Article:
'There is great risk'
James Sutherland battled his drug addiction for 10 years. He had remained sober for three years, but he struggled with drugs again shortly before his death. He sought treatment but was released from his treatment center after just two weeks. Two weeks was the allotted amount his insurance company would cover, Elly Sutherland said.
On Feb. 24, 2014, James Sutherland was found dead in his apartment near Tates Creek Road of an overdose of fentanyl.
Elly Sutherland said she does not think her son knew he was buying fentanyl, but thought instead it was heroin.
"I know that there is great risk in buying street drugs, but to buy something that is not what you believe it to be and is, in fact, a very powerful and dangerous drug, seems very wrong," Elly Sutherland said. "I feel like someone killed him, really."
James Sutherland died quickly, his mother said.
He didn't receive a Narcan shot, because "no one was with him to call 911" and "the amount of fentanyl in his system was large and would have killed him very quickly," Elly Sutherland said.
No one has been charged in James Sutherland's death.
Generally speaking, investigators have had some success going after drug dealers whose products have killed their customers.
Kerry B. Harvey, U.S. Attorney for the Eastern District of Kentucky, said dealers should be held accountable when their products kill someone.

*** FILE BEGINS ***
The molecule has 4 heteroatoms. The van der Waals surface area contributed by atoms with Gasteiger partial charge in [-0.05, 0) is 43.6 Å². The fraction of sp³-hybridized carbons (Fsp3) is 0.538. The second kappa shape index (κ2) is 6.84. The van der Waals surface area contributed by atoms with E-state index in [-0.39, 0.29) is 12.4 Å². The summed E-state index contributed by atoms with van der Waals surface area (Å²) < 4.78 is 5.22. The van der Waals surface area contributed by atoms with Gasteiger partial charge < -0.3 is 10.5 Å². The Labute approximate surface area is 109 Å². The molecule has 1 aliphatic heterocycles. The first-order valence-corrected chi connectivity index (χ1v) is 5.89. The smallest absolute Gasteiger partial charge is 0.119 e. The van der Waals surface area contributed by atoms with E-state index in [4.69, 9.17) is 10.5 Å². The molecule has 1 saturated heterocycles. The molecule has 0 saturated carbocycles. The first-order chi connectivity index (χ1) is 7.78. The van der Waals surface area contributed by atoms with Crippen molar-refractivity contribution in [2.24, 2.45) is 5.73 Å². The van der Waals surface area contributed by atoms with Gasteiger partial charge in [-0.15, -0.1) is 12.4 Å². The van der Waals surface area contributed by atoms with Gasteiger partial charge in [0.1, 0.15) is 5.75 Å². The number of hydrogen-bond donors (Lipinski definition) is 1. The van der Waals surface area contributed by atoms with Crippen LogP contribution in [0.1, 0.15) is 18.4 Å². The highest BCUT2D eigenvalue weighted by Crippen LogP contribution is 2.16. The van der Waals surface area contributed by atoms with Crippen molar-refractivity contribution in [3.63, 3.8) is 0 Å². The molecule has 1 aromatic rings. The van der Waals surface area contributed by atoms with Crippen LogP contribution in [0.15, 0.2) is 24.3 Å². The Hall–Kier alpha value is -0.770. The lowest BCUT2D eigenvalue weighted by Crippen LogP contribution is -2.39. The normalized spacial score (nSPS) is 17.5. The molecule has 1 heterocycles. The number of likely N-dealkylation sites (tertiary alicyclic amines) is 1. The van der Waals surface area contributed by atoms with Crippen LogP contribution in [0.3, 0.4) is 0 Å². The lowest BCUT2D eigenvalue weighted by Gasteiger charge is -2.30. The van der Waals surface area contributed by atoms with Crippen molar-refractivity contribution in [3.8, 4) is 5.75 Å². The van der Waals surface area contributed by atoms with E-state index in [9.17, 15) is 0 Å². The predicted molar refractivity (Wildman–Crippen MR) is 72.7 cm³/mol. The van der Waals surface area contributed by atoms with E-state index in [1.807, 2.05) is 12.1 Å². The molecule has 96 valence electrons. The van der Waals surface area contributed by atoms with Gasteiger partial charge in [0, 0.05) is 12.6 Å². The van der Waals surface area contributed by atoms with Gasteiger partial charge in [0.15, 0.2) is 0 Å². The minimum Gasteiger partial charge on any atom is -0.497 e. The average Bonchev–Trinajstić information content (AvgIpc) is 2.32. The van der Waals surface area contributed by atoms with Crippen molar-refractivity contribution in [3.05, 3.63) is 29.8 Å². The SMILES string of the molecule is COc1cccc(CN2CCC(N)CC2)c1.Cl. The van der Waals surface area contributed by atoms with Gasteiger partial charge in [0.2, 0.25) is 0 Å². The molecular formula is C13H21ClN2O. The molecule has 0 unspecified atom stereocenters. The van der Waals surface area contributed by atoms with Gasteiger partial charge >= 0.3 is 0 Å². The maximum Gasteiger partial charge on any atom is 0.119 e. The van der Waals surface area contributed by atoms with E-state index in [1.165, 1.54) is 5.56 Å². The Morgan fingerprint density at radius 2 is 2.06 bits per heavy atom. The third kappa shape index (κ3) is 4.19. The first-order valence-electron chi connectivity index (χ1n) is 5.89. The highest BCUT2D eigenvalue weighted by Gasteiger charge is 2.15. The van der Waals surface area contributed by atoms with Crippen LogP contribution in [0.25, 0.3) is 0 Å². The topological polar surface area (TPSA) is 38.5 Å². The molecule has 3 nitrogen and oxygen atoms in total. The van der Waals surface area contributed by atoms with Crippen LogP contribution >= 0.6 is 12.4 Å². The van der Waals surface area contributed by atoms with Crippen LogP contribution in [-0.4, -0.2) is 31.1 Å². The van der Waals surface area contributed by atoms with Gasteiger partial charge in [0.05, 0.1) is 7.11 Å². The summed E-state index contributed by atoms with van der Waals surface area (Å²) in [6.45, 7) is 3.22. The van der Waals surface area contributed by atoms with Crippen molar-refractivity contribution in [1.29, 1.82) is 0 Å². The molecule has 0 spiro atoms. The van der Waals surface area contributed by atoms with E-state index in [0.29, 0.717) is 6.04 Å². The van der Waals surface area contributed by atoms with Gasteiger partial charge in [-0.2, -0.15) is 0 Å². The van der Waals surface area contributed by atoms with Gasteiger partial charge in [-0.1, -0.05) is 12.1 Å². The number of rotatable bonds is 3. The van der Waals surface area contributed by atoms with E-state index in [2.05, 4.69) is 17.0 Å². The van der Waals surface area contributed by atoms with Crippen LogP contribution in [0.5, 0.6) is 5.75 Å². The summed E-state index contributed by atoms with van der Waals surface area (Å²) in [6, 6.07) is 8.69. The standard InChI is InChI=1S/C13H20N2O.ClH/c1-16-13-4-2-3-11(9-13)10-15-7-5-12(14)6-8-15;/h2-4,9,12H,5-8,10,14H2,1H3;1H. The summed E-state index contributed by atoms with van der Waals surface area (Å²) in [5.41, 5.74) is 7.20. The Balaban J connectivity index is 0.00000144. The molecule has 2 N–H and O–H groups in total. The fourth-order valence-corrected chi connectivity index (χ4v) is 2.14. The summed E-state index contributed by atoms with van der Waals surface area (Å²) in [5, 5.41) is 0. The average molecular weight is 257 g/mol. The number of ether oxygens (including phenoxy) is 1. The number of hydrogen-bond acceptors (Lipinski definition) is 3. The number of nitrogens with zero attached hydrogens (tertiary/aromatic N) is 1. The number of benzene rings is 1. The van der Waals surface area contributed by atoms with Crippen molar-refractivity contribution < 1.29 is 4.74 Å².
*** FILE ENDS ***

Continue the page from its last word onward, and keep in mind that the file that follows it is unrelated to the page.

Harvey said his office is working to convict those who sell drugs that result in death. Under federal law, if a person buys drugs and dies from an overdose, he said, the dealer can be sentenced to a minimum of 20 years to life in prison. However, these cases can be difficult to prosecute because law enforcement must prove that the person actually ingested the drugs from the dealer.
To make convictions stick, investigations must start immediately.
"A real key is when you have an overdose death, that that scene be treated by law enforcement and first responders as a crime scene, opposed to an accident scene," Harvey said, "because cases can be a bit more complex and difficult."
In order to get a handle on the heroin epidemic, both Harvey and Mason said it will take a collective effort from officials to educate and prevention.
"We're not going to arrest ourselves out of this problem," Mason said.